Tutor Doctor | Jul 18, 2013

Gardening for Students

Categories: Elementary School, High School, Middle School, K-12, K12

This summer, get your students to create their very own gardens. Gardening is a great learning opportunity and is also a very rewarding endeavor. For younger students, you can start with something as simple as a single plant or small bed while older students can get technical with hydroponics and aquaponics.

First gardening projects

For younger students, beans make a very rewarding project. Germinate the beans between two sheets of tissue paper so that your students can see the roots sprout. Plant the bean in a glass jar with between the glass and the soil so that your student can see the bean grow.

You can also help your student to prepare a garden bed with compost and then sow seeds or get small flowering plants to spell out their name. Get them to regularly water the plants so that they get practice in taking care of a garden.

Veggie gardens

When your students are a little older, you can create a veggie garden of your own. Use an existing garden bed in a sunny spot, make a raised vegetable garden or create a veggie container farm. Use natural fertilizers and avoid using pesticides so that you have a ready supply of organic vegetables that your students have grown themselves.

Hydroponics and aquaponics

These systems take a little more capital outlay, but they are really interesting for older students who can build their own projects and learn about lighting, electronics and growing botany. Both of these systems can be utilized indoors so you can have veggies all year round. In hydroponics, plants are grown in a growing medium such as small pebbles rather than dirt which makes it more hygienic to keep indoors. Grow lights give the plants all the light they need while nutrients are pumped through the growing medium on a timer. You can buy hydroponic system kits or make your own.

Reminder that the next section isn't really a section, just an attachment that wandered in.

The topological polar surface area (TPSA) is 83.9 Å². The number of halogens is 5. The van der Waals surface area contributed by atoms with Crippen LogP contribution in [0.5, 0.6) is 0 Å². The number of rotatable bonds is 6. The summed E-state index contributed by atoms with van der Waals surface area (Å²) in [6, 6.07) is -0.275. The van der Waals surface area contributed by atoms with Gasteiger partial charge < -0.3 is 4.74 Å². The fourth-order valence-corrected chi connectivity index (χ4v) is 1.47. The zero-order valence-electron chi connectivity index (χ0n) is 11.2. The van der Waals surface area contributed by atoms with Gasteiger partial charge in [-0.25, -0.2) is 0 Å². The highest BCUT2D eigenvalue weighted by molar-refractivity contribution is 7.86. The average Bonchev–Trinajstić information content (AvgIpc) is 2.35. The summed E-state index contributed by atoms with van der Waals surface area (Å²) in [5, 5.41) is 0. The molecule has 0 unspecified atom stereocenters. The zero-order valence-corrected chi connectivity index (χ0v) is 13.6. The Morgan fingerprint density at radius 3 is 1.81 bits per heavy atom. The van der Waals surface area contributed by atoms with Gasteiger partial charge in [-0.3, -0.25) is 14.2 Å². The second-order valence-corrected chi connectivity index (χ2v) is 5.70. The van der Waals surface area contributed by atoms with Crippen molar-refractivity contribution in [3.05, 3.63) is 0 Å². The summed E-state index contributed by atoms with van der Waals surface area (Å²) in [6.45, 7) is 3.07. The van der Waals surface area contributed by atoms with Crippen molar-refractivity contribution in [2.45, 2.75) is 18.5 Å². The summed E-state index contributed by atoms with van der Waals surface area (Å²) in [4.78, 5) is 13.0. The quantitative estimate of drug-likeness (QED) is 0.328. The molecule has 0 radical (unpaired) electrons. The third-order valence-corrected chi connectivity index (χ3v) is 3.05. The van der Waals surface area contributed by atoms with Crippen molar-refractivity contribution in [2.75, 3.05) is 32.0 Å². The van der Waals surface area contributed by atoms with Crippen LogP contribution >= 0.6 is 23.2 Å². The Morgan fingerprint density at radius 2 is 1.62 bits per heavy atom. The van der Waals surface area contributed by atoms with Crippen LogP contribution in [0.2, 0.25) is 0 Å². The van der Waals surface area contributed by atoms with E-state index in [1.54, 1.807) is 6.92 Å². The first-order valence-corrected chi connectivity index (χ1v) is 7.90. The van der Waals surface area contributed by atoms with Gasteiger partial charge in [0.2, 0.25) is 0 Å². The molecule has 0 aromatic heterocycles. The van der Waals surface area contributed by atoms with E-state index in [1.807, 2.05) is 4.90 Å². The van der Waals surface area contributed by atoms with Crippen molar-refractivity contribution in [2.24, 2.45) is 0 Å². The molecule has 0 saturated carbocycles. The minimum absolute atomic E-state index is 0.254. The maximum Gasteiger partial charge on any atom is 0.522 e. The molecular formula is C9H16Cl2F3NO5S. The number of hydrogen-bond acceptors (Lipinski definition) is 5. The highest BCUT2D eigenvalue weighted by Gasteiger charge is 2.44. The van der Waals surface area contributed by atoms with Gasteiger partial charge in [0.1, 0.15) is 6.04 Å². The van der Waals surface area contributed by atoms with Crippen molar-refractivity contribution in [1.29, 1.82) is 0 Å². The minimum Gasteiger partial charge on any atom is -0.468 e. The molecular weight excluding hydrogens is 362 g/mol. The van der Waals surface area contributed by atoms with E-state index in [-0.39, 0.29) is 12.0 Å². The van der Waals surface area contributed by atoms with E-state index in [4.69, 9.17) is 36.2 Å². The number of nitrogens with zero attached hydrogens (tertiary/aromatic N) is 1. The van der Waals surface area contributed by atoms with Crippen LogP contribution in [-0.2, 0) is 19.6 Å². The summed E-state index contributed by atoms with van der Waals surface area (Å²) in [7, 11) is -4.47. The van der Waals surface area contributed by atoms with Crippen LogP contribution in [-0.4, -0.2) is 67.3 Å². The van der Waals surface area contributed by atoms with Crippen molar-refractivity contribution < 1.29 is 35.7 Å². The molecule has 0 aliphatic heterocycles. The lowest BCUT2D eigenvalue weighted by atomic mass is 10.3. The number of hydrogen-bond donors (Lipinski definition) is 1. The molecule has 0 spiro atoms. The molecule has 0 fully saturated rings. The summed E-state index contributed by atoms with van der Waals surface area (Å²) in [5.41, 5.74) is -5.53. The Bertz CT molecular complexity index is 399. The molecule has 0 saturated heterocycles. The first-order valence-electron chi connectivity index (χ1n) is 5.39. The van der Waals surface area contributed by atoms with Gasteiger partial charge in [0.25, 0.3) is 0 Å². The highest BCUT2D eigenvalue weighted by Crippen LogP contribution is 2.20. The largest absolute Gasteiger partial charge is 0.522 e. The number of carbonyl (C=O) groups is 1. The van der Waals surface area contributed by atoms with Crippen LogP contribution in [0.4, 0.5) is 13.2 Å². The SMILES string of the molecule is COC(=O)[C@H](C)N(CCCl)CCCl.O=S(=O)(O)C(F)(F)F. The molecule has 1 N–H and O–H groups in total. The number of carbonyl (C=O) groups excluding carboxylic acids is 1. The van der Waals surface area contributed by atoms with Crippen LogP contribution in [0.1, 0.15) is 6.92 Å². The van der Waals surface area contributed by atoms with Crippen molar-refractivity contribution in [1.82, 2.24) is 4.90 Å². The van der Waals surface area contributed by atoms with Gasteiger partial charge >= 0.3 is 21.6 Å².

Aquaponics is a revolutionary way to grow your own food. Here fish are kept in a tank and their water (which is nutrient-rich thanks to all the natural fertilizer fish produce) is then pumped through a hydroponic system to make a completely organic vegetable growing farm. Aquaponic systems come ready-made in small goldfish-sized setups that support kitchen herb gardens to large-scale kits. You can order a ready-made system or make your own.

You can add to your student’s gardening experience by making your own stepping stones out of cement which they can decorate with beads, drawings or tiles. Get step-by-step guide here.